Denial is NOT Related to Recidivism in Sexual Offenders

Mark Zelig, Ph.D., ABPP:

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In the past 15 years, research-based psychological tests and rating scales have allowed psychologists to become much more proficient at evaluating the risk of recidivism in both violent and sexual offenders.  We are much better equipped than ever before, to give Courts and other decision makers informed testimony to help them discriminate between offenders who are low versus high risk to reoffend.  This goal is accomplished when psychologists base their evaluations on factors or variables related to future criminal behavior, while disregarding irrelevant factors.   One of the poorest predictors of sexual reoffending, yet one of the most commonly referenced in presentence reports, is the issue of whether or not a convicted offender accepts or denies responsibility for their wrongdoing.  As we will see, this factor has been found to be a weak predictor in a few studies, with most research finding the degree of denial is not a significant variable in evaluating risk.

A strategy used in medicine and psychology to increase the ability to detect risk factors for a critical event is to pool the results of comparable studies so that larger sample sizes can be analyzed than would otherwise be available.  This methodology is known as meta analysis.  Four studies have used meta-analytic techniques to measure the relationship between denial and minimization to recidivism.

The first meta analysis that addressed this topic was published in 1998 by Karl Hanson and Monique Bussière, who found that denial and minimization were unrelated to sexual recidivism.  A second meta analysis (Hanson & Morton-Bourgon, 2005), rectified some of the perceived short- comings of the 1998 analysis, but obtained the same outcome in regard to the presence of denial.

Other studies, using smaller sample sizes have found conflicting results regarding denial as a predictor of recidivism. Nunes et al. (2007) found a small, but statistically significant relationship between denial and recidivism with low risk incest offenders.  No relationship between denial and recidivism was found for high risk offenders, with some subgroups of admitters having slightly higher rates of recidivism.  More recent studies on juveniles have found that offenders who deny responsibility have less recidivism than their admitting counterparts.

In opposition to Nunes et al., Langston et al. (2008), found the opposite results:  That is, denial had predictive validity in only a subset of offenders who were considered high risk on the virtue of other variables.   So while the last two studies appear to contradict each other – Nunes et al. reporting denial is predictive in low risk incest offenders and Langston et al. finding it is predictive of recidivism in high risk offenders — neither found denial to be a strong predictor of recidivism in either of the groups in which a statistically significant relationship was detected.  And of course, the largest meta-analytic studies (i.e., Hanson and colleagues) found it was not a factor, and therefore it never appeared in the previous editions of the risk assessment measures created by their research group.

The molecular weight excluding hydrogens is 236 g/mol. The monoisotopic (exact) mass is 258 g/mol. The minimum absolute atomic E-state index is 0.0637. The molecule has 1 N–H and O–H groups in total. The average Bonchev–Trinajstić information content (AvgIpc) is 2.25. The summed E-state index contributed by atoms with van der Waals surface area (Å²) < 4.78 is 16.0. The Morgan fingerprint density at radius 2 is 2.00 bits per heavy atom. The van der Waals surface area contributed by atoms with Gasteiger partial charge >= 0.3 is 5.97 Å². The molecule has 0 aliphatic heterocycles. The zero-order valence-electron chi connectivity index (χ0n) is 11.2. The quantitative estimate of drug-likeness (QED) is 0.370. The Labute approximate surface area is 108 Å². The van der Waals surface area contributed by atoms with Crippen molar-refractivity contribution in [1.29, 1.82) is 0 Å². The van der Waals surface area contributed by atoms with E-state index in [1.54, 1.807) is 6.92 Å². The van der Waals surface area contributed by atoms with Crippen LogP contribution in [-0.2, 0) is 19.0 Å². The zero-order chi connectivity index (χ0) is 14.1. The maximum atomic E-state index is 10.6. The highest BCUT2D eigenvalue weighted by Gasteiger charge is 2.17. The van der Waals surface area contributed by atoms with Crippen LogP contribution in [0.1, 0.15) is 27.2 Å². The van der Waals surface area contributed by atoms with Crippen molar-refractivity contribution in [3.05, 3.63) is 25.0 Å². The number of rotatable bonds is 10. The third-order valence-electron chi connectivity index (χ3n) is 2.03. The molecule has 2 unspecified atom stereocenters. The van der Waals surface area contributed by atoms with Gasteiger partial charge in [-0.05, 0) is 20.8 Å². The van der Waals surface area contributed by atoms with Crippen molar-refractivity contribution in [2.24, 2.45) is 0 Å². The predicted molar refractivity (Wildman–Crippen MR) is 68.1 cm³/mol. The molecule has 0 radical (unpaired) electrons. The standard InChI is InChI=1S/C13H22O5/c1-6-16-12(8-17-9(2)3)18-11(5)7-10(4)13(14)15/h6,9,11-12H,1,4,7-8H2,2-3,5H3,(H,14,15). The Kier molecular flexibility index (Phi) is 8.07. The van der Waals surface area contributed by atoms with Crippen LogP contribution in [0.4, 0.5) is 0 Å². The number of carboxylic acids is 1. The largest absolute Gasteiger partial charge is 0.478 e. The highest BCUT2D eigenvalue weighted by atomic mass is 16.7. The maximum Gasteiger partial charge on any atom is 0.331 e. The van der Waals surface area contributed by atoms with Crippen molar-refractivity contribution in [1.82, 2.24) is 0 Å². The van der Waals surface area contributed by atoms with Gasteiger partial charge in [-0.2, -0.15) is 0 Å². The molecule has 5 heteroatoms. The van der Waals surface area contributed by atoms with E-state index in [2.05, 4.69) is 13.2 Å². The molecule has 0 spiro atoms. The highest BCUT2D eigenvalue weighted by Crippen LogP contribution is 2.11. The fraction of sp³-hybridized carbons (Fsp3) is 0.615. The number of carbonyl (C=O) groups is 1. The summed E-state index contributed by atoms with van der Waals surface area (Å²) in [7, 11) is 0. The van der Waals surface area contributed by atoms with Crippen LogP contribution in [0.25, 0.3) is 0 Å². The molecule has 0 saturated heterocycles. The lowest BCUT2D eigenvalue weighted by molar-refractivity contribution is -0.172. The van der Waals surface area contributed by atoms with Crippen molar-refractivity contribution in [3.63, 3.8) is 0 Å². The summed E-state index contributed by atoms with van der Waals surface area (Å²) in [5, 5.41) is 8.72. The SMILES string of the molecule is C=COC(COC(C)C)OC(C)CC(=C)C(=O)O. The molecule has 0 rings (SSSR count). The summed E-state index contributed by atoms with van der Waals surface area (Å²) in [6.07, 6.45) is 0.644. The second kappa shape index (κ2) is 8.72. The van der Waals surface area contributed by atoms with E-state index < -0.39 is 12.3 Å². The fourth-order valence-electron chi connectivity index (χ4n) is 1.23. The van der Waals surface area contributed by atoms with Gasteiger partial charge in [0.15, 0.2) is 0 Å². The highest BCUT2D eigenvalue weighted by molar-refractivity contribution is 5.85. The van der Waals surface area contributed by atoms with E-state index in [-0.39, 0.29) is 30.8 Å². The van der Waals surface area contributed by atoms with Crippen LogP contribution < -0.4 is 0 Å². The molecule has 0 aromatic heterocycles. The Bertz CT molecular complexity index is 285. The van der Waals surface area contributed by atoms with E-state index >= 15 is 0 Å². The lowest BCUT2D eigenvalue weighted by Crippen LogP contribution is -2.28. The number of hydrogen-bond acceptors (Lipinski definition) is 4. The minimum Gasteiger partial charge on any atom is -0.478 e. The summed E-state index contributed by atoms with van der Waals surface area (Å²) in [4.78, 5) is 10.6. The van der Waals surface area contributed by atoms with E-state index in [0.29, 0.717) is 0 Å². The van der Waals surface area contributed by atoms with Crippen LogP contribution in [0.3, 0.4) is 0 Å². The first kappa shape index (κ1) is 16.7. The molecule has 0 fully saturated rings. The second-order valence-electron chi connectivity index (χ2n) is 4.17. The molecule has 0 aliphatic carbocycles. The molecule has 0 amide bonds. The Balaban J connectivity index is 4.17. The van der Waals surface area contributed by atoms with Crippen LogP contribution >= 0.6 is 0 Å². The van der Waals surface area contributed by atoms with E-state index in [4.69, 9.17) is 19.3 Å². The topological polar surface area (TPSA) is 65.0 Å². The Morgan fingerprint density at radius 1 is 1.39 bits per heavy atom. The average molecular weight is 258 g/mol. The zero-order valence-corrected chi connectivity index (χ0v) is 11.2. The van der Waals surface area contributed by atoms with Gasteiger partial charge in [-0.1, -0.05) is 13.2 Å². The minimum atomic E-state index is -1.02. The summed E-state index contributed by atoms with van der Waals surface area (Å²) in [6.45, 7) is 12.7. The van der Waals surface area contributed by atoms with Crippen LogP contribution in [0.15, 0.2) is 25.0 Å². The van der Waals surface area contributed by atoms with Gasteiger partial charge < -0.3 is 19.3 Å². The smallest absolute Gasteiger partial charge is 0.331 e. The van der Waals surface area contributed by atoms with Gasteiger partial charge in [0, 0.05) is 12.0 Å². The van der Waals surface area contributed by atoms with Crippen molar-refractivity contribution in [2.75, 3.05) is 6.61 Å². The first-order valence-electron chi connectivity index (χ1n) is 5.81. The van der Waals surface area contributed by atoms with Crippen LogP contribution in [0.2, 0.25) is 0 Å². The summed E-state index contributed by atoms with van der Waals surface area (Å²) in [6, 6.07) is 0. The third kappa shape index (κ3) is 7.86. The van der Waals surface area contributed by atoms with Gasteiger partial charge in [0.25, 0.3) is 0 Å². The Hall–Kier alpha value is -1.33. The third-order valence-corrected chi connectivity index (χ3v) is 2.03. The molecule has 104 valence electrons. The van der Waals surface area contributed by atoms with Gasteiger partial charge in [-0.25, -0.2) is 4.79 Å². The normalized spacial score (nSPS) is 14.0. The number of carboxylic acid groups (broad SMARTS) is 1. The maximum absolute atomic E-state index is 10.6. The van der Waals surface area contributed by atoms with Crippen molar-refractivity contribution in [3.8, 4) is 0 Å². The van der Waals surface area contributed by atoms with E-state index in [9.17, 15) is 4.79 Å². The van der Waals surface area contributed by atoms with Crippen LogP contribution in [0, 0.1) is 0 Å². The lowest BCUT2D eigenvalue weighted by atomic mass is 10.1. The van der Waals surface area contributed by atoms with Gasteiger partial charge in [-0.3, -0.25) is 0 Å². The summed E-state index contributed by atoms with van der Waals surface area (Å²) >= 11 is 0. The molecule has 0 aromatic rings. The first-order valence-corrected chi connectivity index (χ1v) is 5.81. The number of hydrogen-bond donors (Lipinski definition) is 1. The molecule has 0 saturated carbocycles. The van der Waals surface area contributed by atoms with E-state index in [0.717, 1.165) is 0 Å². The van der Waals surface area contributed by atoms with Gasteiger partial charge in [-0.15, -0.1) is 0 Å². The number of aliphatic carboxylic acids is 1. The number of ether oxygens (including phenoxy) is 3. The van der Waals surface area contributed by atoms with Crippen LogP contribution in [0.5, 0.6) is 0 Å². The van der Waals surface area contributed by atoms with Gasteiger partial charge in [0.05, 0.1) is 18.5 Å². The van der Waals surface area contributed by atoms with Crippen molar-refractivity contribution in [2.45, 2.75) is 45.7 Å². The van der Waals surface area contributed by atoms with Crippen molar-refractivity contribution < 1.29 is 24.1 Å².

Given the general finding that denial (at best) has a weak relationship to recidivism, such findings have prompted leading researchers in sex offender treatment to make “recommendations to move away from focusing on denial and minimization in treatment” (e.g., Marshall, Thornton, Marshall, Fernandez, & Mann, 2001; Maruna & Mann, 2006; p. 71).   Some of these commentators have noted that most deniers eventually admit responsibility after beginning treatment.  In any event, Seto (2008, pp 145-146), in his authoritative text on sex offender treatment, asserts that continued belief in this myth muddies the ability to correctly classify offenders into low and high risk categories.

Accordingly, if I am asked by a Court to provide a scientifically-based evaluation of an offender’s risk, I will not provide a favorable forecast for an offender who freely admits responsibility for their past acts (unless they have an absence of other risk factors).  Indeed, their apparent repentance may be nothing more that an effort to work the system, mindful of the weight that decision makers place on “accountability.”  Similarly, I will not downgrade the risk or rehabilitative potential of an offender who denies responsibility (unless they have other risk factors).  Bottom line: Voicing responsibility, or denying one’s responsibility may warrant greater community condemnation following conviction of a sex crime, but should be disregarded in evaluating the risk to public safety or the odds that one will be rehabilitated.

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